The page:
From 2 ACL tears, to winning 1st place in the Super Sprint Triathlon
december 8, 2018
ATHLETE: GEMMA BROWN
FOLLOW HER on IG: @gem6421
Gemma Brown is a 33-year old athlete, originally from the United Kingdom but currently living in Abu Dhabi. She is currently Head of Physical Education in a British International School. Previously, she was an International Field Hockey player and is now a sponsored Triathlete; competing every weekend in Abu Dhabi and Dubai. During the summer holidays (June, July and August), she still plays field hockey in Melbourne, Australia, and has played in the National Premier League in England and Melbourne, Australia. Today, after a significant amount of hard work, she won 1st place in the Super Spring Triathlon! Congratulations!
Q&A with Gemma Brown
ON HER COMEBACK FROM TWO ACL TEARS
My first ACL reconstruction was 7 years ago. I tore it during field hockey training in the UK. This was my first major injury and I really struggled physically and mentally. Unfortunately, at the time, I was juggling my teaching career and sporting career, which meant my time and dedication to my rehab was very limited. At the very start of my rehab programme, I suddenly found myself 3 weeks behind schedule, without fully knowing how I got there. That was a particularly low point but with some tough physical training sessions and hard work, I was back on track and even more incredibly, I still managed to be back playing for my club and country within 10 months of having the surgery.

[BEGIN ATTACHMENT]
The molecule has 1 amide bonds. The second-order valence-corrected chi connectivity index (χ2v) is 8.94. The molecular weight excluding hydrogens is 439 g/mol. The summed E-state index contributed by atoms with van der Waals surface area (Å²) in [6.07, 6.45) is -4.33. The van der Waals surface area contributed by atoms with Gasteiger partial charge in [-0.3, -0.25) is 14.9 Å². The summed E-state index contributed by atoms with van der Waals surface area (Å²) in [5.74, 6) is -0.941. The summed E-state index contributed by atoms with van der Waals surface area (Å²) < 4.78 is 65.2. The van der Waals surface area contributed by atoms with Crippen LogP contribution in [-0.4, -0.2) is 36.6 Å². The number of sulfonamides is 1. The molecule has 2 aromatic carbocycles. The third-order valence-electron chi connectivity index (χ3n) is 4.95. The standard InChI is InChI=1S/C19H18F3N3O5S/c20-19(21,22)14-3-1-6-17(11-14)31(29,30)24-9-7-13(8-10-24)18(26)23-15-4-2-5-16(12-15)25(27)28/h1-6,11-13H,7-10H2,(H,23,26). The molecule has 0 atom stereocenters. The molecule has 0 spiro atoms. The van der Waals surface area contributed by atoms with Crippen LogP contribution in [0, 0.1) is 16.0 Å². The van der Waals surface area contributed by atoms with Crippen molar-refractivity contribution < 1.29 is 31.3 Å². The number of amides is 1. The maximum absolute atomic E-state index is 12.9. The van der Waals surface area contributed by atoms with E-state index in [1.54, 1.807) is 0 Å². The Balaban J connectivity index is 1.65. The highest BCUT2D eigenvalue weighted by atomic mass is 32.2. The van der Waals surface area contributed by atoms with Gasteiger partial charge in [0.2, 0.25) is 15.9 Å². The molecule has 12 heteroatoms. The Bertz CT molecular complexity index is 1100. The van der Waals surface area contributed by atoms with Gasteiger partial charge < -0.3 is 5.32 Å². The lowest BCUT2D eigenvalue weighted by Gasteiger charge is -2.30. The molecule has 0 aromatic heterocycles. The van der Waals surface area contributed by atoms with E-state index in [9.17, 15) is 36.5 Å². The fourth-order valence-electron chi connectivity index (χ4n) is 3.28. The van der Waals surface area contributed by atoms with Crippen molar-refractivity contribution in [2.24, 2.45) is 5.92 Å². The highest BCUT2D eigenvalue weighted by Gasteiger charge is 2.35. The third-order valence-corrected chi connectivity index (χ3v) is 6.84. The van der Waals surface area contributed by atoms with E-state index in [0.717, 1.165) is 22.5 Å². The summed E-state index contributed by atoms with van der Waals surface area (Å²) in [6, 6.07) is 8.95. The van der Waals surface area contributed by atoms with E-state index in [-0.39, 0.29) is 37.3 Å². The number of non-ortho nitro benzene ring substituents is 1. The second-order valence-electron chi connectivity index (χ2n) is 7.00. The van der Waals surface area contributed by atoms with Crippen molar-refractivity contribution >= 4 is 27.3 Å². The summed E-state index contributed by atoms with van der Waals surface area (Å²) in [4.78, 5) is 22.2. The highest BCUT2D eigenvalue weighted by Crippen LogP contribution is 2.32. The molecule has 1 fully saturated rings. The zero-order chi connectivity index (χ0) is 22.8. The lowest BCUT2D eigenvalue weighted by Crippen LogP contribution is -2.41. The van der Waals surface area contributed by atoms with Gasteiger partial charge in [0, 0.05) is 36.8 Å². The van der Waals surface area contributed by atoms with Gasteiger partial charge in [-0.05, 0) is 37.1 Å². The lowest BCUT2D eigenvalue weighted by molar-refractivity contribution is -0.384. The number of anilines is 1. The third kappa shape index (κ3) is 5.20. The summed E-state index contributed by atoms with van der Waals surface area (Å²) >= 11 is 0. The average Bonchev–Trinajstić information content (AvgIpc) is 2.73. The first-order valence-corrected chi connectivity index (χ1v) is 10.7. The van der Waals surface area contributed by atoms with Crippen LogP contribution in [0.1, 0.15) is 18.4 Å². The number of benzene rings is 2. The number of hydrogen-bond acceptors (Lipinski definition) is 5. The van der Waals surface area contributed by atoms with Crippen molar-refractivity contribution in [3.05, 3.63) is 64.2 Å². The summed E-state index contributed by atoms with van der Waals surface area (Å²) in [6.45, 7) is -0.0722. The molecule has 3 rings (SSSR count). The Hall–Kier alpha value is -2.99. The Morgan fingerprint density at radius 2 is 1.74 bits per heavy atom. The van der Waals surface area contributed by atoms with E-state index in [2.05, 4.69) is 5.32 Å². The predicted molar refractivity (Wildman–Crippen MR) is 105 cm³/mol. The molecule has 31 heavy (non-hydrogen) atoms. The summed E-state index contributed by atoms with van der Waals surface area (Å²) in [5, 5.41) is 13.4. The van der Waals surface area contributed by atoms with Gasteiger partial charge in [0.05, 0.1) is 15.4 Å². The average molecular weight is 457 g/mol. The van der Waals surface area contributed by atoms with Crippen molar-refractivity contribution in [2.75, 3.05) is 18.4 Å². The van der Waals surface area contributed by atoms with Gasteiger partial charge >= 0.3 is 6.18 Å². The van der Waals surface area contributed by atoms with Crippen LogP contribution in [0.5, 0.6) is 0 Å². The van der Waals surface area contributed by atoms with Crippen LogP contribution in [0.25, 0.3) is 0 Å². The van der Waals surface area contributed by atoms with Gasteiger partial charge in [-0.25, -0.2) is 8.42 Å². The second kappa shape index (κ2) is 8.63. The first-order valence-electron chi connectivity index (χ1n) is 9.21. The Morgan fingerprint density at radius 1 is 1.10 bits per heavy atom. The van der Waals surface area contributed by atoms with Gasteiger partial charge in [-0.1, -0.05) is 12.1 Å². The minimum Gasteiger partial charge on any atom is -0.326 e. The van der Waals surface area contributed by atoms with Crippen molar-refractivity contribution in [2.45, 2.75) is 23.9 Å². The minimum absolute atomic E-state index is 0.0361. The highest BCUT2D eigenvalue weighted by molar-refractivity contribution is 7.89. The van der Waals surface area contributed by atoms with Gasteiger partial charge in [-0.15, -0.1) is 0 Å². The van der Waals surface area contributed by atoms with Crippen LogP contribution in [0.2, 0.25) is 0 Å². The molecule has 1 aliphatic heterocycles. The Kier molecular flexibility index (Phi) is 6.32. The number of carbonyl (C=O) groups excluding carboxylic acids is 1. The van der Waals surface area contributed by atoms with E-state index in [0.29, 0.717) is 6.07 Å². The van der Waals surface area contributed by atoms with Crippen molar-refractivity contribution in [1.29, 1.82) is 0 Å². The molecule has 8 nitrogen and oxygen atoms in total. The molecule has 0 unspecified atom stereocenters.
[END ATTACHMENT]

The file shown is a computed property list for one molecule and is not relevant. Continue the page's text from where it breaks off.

My second ACL reconstruction was in May 2018. I was transitioning from my Triathlon training programme to prepare for my hockey season in Melbourne. I was training one night in Dubai, turning towards the goal with the ball, and my knee just completely went out from underneath me. I went down screaming, heard the tear and knew exactly what had happened. I was absolutely heart broken. I was 4 weeks away from the hockey season and I knew this was it for the next 12 months.
The drive home was horrible. I was crying my eyes out, replaying the scene in my mind. I could even hear the tear, over and over again. Even that night lying in pain, I couldn't sleep. All I could see when I closed my eyes was my knee give out from underneath me and the loudest tear I have ever heard.
Anyways, I managed to get myself to the hospital and the doctor diagnosed exactly what I thought: complete tear (both ends) of my ACL with severe bone bruising and some damage to the meniscus.
I had the surgery a week later. Even the night before, I was starting to get upset that I didn't want to go through the surgery again. I tried to convince myself that I would just continue without my ACL… but I knew deep down if I wanted to play hockey (or any sport) again at a high level, I had to have the surgery.
Surgery day came, and it was nothing compared to last time - this time, there was no pain - nothing, i felt so strong. I attributed this mainly due to being much stronger physically going into the surgery through training for triathlons and hockey. I decided then and there in the hospital bed that I would use a diary, so I could help others and myself through this injury (the best decision I've made, I've never felt so motivated).